My immediate proposals to address this are two-fold. For anyone who is an adoptee, I encourage them to tell all of their health providers to change their intake forms to acknowledge health history is a legal issue that adoptees cannot change alone, and that medical professionals have moral and professional responsibilities to issue statements supporting birth record access for all adoptees, without exception. For medical professionals, I encourage you to become familiar with state laws that seal adoptees’ records and explain to the public how this undermines public and human health. This is within your range of practice to encourage healthy lives for everyone. Public health practitioners also need to be part of this, including the CDC. 

The critical role of kinship in child-rearing

My forthcoming book, You Don’t Know How Lucky You Are, takes a closer look at the strong evidence that shows the critical role of genetic relations in child-rearing and adoption.

The debate of the role over nature and nurture in raising adopted children has been the central issue of the institution since its inception and later growth into a global business and social engineering system that literally has created millions of family relations involving people who have no genetic relationship. Adoption historian Ellen Herman, of the University of Oregon, calls adoption as practiced in the United States “designated kinship by design.” It has been a large-scale experiment from the beginning, testing what Herman calls “enduring beliefs in the power of blood, and widespread doubts about whether families could thrive without it.”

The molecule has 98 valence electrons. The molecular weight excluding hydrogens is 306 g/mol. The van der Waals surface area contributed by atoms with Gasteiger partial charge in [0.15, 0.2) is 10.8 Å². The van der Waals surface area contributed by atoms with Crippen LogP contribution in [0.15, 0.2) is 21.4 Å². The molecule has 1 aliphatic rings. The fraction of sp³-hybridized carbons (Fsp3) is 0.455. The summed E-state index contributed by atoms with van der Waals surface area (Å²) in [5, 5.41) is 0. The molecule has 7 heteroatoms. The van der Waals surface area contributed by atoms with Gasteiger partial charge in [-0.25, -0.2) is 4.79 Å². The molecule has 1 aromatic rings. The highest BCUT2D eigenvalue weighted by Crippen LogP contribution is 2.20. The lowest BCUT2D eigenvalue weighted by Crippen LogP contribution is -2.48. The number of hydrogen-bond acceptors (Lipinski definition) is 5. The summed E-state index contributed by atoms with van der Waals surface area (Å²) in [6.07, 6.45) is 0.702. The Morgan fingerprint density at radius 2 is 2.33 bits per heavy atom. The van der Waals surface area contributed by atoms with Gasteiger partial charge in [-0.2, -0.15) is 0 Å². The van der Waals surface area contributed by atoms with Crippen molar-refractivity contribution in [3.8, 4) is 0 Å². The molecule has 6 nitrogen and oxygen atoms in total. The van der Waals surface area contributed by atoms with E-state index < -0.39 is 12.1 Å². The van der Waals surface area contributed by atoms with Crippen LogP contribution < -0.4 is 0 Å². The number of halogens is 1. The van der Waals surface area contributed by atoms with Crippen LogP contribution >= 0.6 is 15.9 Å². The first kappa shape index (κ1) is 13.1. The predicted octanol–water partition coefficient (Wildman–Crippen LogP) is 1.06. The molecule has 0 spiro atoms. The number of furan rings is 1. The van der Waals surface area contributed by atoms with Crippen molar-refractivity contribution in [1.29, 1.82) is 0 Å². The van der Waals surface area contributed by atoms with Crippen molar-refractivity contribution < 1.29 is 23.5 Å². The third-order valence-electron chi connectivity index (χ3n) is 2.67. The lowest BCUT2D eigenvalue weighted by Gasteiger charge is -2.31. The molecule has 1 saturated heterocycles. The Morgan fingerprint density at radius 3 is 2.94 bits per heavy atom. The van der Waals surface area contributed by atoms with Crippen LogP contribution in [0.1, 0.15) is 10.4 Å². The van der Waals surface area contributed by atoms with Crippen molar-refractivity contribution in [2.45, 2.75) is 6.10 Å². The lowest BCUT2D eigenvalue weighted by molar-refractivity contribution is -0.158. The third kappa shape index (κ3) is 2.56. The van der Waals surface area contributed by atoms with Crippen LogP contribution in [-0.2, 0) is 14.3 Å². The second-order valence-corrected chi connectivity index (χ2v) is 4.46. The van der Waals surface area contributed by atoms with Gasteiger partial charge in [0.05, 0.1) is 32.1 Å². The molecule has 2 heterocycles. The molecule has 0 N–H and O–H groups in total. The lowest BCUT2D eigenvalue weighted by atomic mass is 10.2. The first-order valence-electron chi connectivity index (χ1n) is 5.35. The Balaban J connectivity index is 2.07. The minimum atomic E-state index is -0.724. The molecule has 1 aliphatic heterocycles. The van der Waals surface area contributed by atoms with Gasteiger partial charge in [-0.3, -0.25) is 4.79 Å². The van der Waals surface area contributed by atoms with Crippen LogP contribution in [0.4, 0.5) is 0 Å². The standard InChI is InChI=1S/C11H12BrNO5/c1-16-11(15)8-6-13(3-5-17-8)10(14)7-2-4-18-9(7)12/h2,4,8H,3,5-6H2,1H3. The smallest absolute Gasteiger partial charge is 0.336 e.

A shot of some of the tens of thousands of babies relinquished for adoption through the maternity care facilities run by the National Florence Crittenton Mission. (Source: Sioux City Journal, “Wife of Nobel winner started life at Crittenton Center,” Sept.18, 2011.

Today, those who defend adoption, including social workers, adoption advocacy groups who champion closed birth records that harm adoptees, and many Christian and fundamentalist groups who embrace orphan adoption, argue that nature has a minimal or little role in the rearing of an adopted child.

The wealth of evidence from evolutionary biology and psychology and from studies of child abuse of stepchildren by a non-related parent show that genetic relations greatly impact child care in families, in most cultures globally. As Canadian evolutionary psychology researchers Margo Wilson and Martin Daly note, “There is nothing magical about parental discrimination: preferential treatment of one’s own young exists only where a species’ ecology demands it.”

Stories of abuse of adopted children crop up routinely, usually shared by adoptees on social media and not covered rigorously by the mainstream press. Occasionally a sensational story of a harmed adoptee does get extra attention.

Book cover to Kathryn Joyce’s book on the Christian adoption movement, The Child Catchers.